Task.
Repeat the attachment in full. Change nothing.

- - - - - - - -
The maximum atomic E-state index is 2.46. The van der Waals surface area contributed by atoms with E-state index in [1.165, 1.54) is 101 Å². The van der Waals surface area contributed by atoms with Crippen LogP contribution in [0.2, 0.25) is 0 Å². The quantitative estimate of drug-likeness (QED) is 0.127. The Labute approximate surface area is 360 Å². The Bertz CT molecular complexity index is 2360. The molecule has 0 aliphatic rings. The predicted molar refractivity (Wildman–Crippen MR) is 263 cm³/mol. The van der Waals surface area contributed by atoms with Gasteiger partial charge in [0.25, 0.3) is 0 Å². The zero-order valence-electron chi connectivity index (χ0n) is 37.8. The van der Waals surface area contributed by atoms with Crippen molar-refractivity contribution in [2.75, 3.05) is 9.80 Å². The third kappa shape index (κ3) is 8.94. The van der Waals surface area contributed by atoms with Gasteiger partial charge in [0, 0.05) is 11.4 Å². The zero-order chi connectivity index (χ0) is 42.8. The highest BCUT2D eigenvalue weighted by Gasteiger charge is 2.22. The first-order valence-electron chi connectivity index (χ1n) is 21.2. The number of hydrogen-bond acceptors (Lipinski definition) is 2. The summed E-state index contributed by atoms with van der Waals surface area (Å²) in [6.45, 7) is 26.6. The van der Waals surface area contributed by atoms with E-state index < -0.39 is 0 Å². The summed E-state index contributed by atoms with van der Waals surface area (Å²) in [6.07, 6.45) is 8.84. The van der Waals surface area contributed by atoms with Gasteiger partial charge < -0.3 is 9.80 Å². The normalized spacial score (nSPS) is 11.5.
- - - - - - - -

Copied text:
The maximum atomic E-state index is 2.46. The van der Waals surface area contributed by atoms with E-state index in [1.165, 1.54) is 101 Å². The van der Waals surface area contributed by atoms with Crippen LogP contribution in [0.2, 0.25) is 0 Å². The quantitative estimate of drug-likeness (QED) is 0.127. The Labute approximate surface area is 360 Å². The Bertz CT molecular complexity index is 2360. The molecule has 0 aliphatic rings. The predicted molar refractivity (Wildman–Crippen MR) is 263 cm³/mol. The van der Waals surface area contributed by atoms with Gasteiger partial charge in [0.25, 0.3) is 0 Å². The zero-order valence-electron chi connectivity index (χ0n) is 37.8. The van der Waals surface area contributed by atoms with Crippen molar-refractivity contribution in [2.75, 3.05) is 9.80 Å². The third kappa shape index (κ3) is 8.94. The van der Waals surface area contributed by atoms with Gasteiger partial charge in [0, 0.05) is 11.4 Å². The zero-order chi connectivity index (χ0) is 42.8. The highest BCUT2D eigenvalue weighted by Gasteiger charge is 2.22. The first-order valence-electron chi connectivity index (χ1n) is 21.2. The number of hydrogen-bond acceptors (Lipinski definition) is 2. The summed E-state index contributed by atoms with van der Waals surface area (Å²) in [6.45, 7) is 26.6. The van der Waals surface area contributed by atoms with E-state index < -0.39 is 0 Å². The summed E-state index contributed by atoms with van der Waals surface area (Å²) in [6.07, 6.45) is 8.84. The van der Waals surface area contributed by atoms with Gasteiger partial charge < -0.3 is 9.80 Å². The normalized spacial score (nSPS) is 11.5.